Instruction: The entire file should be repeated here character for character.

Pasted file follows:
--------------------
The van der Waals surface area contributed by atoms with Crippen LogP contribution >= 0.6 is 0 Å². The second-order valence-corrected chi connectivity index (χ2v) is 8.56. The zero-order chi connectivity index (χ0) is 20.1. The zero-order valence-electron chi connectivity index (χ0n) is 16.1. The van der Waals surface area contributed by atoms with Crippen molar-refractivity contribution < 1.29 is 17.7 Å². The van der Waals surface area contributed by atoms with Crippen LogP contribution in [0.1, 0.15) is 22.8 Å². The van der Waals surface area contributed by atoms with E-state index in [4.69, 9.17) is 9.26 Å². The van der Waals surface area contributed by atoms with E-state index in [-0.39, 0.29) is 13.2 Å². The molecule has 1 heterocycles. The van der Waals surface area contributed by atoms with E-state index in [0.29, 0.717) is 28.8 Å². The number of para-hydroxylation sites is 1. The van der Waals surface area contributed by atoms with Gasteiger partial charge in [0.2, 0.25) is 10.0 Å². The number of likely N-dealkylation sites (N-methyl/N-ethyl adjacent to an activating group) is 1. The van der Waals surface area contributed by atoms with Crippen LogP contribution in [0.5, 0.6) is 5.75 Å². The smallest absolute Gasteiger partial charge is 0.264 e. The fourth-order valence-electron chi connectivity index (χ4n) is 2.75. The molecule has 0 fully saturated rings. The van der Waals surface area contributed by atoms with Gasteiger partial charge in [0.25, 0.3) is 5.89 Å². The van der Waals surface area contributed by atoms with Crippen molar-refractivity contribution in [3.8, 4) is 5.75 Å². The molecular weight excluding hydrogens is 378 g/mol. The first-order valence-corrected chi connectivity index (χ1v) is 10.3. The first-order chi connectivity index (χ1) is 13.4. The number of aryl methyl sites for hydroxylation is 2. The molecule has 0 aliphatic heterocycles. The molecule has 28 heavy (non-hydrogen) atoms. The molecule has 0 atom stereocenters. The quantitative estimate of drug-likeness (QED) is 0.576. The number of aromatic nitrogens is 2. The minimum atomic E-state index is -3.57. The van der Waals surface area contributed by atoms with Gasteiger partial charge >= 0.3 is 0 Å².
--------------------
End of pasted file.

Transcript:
The van der Waals surface area contributed by atoms with Crippen LogP contribution >= 0.6 is 0 Å². The second-order valence-corrected chi connectivity index (χ2v) is 8.56. The zero-order chi connectivity index (χ0) is 20.1. The zero-order valence-electron chi connectivity index (χ0n) is 16.1. The van der Waals surface area contributed by atoms with Crippen molar-refractivity contribution < 1.29 is 17.7 Å². The van der Waals surface area contributed by atoms with Crippen LogP contribution in [0.1, 0.15) is 22.8 Å². The van der Waals surface area contributed by atoms with E-state index in [4.69, 9.17) is 9.26 Å². The van der Waals surface area contributed by atoms with E-state index in [-0.39, 0.29) is 13.2 Å². The molecule has 1 heterocycles. The van der Waals surface area contributed by atoms with E-state index in [0.29, 0.717) is 28.8 Å². The number of para-hydroxylation sites is 1. The van der Waals surface area contributed by atoms with Gasteiger partial charge in [0.2, 0.25) is 10.0 Å². The number of likely N-dealkylation sites (N-methyl/N-ethyl adjacent to an activating group) is 1. The van der Waals surface area contributed by atoms with Crippen LogP contribution in [0.5, 0.6) is 5.75 Å². The smallest absolute Gasteiger partial charge is 0.264 e. The fourth-order valence-electron chi connectivity index (χ4n) is 2.75. The molecule has 0 fully saturated rings. The van der Waals surface area contributed by atoms with Gasteiger partial charge in [0.25, 0.3) is 5.89 Å². The van der Waals surface area contributed by atoms with Crippen molar-refractivity contribution in [3.8, 4) is 5.75 Å². The molecular weight excluding hydrogens is 378 g/mol. The first-order valence-corrected chi connectivity index (χ1v) is 10.3. The first-order chi connectivity index (χ1) is 13.4. The number of aryl methyl sites for hydroxylation is 2. The molecule has 0 aliphatic heterocycles. The molecule has 28 heavy (non-hydrogen) atoms. The molecule has 0 atom stereocenters. The quantitative estimate of drug-likeness (QED) is 0.576. The number of aromatic nitrogens is 2. The minimum atomic E-state index is -3.57. The van der Waals surface area contributed by atoms with Gasteiger partial charge >= 0.3 is 0 Å².